Haughty Tesla Brought The PR Disaster Upon Itself

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The imbroglio surrounding Model S ball-joints and gag orders for Tesla customers could have been avoided, or at least drastically minimized, would Tesla not have emulated the worst trait of a certain few legacy automakers, namely their hubris and conceit.

Before the story that set the scandal in motion was published, Tesla and the NHTSA were asked by the Daily Kanban to respond to the questions that were raised in the story. Tesla ignored the request.

If Tesla would have responded, saying that it is aware of these allegations, and that according to its investigation, 37 out of 40 suspension complaints were bogus, and filed by a single guy in Australia, the story would have taken a different turn.

If Tesla would have responded with the statement that it is aware that the NDAs may cause unfortunate confusion, and that it already is in discussion with the NHTSA to change that language, the story would have turned out differently, or it may not have been written at all. If the answer would have been that all NDAs, useless and unenforceable as they are, would be expunged forthwith, Tesla would have been feted as a paragon of “the customer comes first.”

However, Tesla preferred to ignore the request. [Continue Reading]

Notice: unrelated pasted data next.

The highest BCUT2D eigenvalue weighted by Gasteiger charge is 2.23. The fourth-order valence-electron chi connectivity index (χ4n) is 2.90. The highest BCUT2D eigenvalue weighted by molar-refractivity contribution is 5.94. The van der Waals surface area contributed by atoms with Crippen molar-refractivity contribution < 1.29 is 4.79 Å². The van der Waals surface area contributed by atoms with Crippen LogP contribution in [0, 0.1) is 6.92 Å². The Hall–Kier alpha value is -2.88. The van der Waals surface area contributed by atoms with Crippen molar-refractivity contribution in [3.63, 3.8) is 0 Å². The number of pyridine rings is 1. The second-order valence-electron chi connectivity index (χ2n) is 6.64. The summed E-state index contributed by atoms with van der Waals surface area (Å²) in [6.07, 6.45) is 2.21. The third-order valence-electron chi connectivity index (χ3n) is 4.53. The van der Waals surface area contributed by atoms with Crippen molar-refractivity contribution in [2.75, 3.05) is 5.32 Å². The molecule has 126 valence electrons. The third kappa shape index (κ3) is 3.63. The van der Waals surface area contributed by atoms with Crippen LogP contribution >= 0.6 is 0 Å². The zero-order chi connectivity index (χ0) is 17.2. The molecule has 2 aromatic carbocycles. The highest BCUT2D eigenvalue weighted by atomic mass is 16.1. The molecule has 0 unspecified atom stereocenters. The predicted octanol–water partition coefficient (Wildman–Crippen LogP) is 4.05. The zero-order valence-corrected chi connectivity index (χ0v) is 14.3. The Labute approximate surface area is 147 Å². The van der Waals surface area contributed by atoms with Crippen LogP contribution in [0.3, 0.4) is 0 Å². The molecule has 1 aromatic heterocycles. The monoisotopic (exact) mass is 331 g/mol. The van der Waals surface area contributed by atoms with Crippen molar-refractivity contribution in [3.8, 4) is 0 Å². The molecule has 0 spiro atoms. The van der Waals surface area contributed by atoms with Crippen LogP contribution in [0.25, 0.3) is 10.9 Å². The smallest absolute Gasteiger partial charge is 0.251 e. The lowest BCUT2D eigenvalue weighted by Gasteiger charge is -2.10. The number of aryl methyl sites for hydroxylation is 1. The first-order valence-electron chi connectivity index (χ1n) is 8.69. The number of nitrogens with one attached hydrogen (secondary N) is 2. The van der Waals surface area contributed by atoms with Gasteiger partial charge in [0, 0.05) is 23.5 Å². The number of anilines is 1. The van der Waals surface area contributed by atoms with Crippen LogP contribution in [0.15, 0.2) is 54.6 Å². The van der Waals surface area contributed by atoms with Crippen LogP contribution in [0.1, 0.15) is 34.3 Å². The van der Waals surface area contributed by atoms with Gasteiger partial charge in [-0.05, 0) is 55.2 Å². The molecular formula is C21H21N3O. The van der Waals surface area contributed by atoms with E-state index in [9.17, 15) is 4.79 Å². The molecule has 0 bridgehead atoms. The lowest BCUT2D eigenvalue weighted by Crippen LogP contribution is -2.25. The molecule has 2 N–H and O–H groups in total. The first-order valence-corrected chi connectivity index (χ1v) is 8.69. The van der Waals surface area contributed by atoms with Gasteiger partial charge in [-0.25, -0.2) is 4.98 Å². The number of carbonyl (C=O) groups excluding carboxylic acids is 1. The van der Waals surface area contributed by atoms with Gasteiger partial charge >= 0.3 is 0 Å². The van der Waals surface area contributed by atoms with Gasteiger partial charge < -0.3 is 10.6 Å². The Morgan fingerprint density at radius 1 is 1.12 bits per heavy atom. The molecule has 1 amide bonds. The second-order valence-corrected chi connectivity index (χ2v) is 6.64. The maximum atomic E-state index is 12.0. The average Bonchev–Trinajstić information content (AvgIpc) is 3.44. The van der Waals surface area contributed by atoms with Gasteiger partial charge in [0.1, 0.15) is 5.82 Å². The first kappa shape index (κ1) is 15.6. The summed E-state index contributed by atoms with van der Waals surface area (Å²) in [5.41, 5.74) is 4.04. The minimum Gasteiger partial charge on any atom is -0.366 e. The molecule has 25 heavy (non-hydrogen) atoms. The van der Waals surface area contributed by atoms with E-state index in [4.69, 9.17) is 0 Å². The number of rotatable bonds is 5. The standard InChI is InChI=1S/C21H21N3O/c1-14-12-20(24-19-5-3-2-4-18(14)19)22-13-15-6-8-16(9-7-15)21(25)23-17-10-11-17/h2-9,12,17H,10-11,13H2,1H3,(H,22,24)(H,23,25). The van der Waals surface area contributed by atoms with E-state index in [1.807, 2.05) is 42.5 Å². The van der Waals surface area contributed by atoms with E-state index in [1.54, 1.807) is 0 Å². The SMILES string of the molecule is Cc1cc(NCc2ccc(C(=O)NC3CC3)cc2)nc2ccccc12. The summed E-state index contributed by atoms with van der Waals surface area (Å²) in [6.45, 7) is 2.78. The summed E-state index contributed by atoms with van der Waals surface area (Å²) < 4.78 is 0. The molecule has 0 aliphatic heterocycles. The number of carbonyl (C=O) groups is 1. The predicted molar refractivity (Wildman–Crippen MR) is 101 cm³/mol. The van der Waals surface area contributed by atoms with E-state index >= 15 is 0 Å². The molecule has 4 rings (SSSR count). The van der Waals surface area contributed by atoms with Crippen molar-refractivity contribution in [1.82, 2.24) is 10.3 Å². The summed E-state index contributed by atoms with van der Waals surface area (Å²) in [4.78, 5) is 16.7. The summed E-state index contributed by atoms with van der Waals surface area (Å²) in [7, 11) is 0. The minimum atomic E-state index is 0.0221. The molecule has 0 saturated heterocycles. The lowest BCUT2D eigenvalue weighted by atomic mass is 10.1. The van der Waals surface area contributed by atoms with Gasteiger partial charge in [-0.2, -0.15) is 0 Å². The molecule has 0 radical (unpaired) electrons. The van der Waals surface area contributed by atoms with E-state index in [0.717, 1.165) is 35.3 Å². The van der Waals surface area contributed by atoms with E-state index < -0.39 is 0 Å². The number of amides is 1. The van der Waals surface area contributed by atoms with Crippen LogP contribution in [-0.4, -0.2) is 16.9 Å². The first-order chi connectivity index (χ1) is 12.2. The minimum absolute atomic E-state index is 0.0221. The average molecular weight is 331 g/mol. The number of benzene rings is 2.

Behind The Volkswagen Scandal, A “Car Cold War” Simmers

The still-unfolding Volkswagen diesel emissions scandal has earned the largest German automaker more than a week of public opprobrium in the US media, as American owners, regulators and commentators rush to condemn the most blatant case of regulatory evasion in recent automotive history. In Europe, however, the outrage at VW’s emissions manipulation is tempered by a certain amount of realpolitik. French Economy Minister Emmanuel Macron has given voice to European suspicions by suggesting that American automakers are fueling the scandal for competitive purposes, and German officials have made it clear that they intend to “contain” the scandal. Grievances over auto industry issues have long been a source of friction between President Obama and German Chancellor Angela Merkel, and the Volkswagen scandal has brought tensions old and new spilling out into the open.